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Southern Thailand rebel group considers 3 month ceasefire for Buddhist Lent



Suspected insurgents hijack and bomb a garbage truck in Pattani province injuring a police officer on June 20, 2022

Another round of “peace talks” between the Thai government and rebel groups in Thailand’s Deep South was wrapped up yesterday at a hotel in Kuala Lumpur, Malaysia. The Barisan Revolusi Nasional (BRN) – one of the most active and well-established insurgent groups in the south – is considering Thailand’s request for a three month ceasefire for the duration of Buddhist Lent.

The Thai government proposed a 108-day ceasefire between August 15 and November 30, inclusive of “Vassa” or Buddhist Lent, which began on July 14 and will end on October 10. The Thai side proposed the idea after the BRN and Thai government successfully observed a 40-day ceasefire during the Islamic holiday of Ramadan earlier this year.

Yala, Narathiwat, Pattani, and parts of Songkhla province – covering the area of the historical ‘Patani’ kingdom – have been plagued by intermittent violent attacks between government forces and “rebels” or “insurgent groups” since the insurgency took off again in 2004. However, the roots of the South Thailand insurgency go much further back in history.

Just hours before the “peace talks” ended yesterday, two village defense volunteers in the Mae Khen district of Pattani were injured by a roadside bomb blast. The injuries are not life threatening, said police.

No rebel groups have claimed responsibility for yesterday’s explosion, but insurgents are suspected to be behind the attack, given that the targets were defense volunteers who were protecting teachers and students in the area.

Historically, insurgents have taken out strategic attacks on representatives of the Thai state – such as teachers, soldiers, Buddhist monks, and police officers – as an attempt to express their dissatisfaction with, or have their demands met, by the Thai government.

“Six defense volunteers were riding on three motorcycles to protect teachers and students in the area … when the attackers triggered the bomb rigged to a cooking gas cylinder, injuring two of them,” said Chief of Police in Pattani Province Maj. Gen. Narin Busama.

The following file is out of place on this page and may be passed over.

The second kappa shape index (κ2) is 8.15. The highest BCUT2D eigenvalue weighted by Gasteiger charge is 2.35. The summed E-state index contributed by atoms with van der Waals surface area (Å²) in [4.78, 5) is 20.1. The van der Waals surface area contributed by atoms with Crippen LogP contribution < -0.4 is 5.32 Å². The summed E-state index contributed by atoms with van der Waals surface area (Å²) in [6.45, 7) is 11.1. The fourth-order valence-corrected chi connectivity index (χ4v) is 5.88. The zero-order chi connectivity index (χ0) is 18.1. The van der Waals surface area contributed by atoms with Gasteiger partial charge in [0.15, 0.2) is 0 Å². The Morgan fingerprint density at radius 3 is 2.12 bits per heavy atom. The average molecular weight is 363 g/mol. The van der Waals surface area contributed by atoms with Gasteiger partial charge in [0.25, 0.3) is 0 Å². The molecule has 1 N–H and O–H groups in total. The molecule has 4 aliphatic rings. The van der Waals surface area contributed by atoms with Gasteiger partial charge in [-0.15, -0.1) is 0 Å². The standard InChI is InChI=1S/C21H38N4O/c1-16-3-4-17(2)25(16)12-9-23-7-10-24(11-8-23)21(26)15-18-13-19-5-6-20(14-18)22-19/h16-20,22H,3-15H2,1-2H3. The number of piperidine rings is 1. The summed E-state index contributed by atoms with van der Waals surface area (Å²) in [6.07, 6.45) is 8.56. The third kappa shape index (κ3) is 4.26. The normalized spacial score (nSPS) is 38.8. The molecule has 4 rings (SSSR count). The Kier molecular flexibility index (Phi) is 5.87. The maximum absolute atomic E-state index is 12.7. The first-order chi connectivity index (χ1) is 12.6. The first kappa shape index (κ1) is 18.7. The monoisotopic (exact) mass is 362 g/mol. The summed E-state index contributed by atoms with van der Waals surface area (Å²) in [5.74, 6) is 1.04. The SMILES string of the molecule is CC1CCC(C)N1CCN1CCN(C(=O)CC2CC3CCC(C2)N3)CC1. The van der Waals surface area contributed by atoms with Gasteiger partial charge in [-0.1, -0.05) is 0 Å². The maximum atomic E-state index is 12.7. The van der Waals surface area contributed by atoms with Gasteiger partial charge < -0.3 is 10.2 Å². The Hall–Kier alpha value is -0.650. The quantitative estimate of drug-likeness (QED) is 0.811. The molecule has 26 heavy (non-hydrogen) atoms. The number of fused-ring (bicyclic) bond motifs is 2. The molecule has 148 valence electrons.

During Ramadan, between April 3 and May 14 this year, the BRN and the Thai government observed a successful 40-day ceasefire in which both sides kept their promises of a violence-free religious holiday.

However, the Patani United Liberation Front (PULO) – another major historical insurgent group – did not observe the Ramadan ceasefire. PULO carried out twin roadside bombings in southern Thailand during Ramadan which killed a villager and injured three police officers. PULO claimed responsibility for the attack, citing the group’s exclusion from Kuala Lumpur peace talks as the reason behind it.

PULO said they were not invited to the most recent round of peace talks. Malaysia can only facilitate groups as agreed by the Thai government and PULO hasn’t yet approached the government, said facilitators.

The initiative has a ‘policy of inclusivity’ and PULO are welcome to request an invitation to the next round of peace talks from the Thai government, according to Chief Thai negotiator Gen. Wanlop Rugsanaoh.

The BRN did not agree to the Buddhist Lent ceasefire straight away and is still negotiating some aspects before reaching a final agreement. However, the idea of a ceasefire is certainly on the table. The BRN did not make a public comment about the peace talks or potential ceasefire but said they will hold a press conference today.

Last month, suspected insurgents hijacked a garbage truck, tied up four binmen on the side of the road, and placed a 50 kilogram bomb inside the vehicle. The armed men drove the ticking garbage truck to a police booth and detonated the bomb outside it, injuring one police officer.

Since violence resurfaced in 2004, more than 7,000 people have been killed and 13,500 more injured in violence in Thailand’s Deep South.

SOURCE: Benar News


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Leah is a translator and news writer for the Thaiger. Leah studied East Asian Religions and Thai Studies at the University of Leeds and Chiang Mai University. Leah covers crime, politics, environment, human rights, entertainment, travel and culture in Thailand and southeast Asia.

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